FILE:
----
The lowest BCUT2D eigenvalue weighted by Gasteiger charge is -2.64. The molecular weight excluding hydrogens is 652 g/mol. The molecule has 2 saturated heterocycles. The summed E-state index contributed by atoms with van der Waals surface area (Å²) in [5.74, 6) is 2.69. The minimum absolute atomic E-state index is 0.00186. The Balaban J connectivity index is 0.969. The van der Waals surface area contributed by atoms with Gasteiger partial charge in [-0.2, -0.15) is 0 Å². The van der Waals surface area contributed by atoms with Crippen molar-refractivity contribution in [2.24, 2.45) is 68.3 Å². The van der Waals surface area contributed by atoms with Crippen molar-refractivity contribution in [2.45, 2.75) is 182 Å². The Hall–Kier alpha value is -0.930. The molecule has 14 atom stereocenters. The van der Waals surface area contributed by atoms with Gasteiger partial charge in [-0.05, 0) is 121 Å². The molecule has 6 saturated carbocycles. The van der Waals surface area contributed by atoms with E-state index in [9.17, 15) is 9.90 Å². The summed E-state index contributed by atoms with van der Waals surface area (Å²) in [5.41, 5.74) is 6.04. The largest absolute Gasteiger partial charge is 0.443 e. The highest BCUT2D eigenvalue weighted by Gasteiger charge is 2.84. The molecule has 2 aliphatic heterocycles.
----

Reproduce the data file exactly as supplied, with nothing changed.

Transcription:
The lowest BCUT2D eigenvalue weighted by Gasteiger charge is -2.64. The molecular weight excluding hydrogens is 652 g/mol. The molecule has 2 saturated heterocycles. The summed E-state index contributed by atoms with van der Waals surface area (Å²) in [5.74, 6) is 2.69. The minimum absolute atomic E-state index is 0.00186. The Balaban J connectivity index is 0.969. The van der Waals surface area contributed by atoms with Gasteiger partial charge in [-0.2, -0.15) is 0 Å². The van der Waals surface area contributed by atoms with Crippen molar-refractivity contribution in [2.24, 2.45) is 68.3 Å². The van der Waals surface area contributed by atoms with Crippen molar-refractivity contribution in [2.45, 2.75) is 182 Å². The Hall–Kier alpha value is -0.930. The molecule has 14 atom stereocenters. The van der Waals surface area contributed by atoms with Gasteiger partial charge in [-0.05, 0) is 121 Å². The molecule has 6 saturated carbocycles. The van der Waals surface area contributed by atoms with E-state index in [9.17, 15) is 9.90 Å². The summed E-state index contributed by atoms with van der Waals surface area (Å²) in [5.41, 5.74) is 6.04. The largest absolute Gasteiger partial charge is 0.443 e. The highest BCUT2D eigenvalue weighted by Gasteiger charge is 2.84. The molecule has 2 aliphatic heterocycles.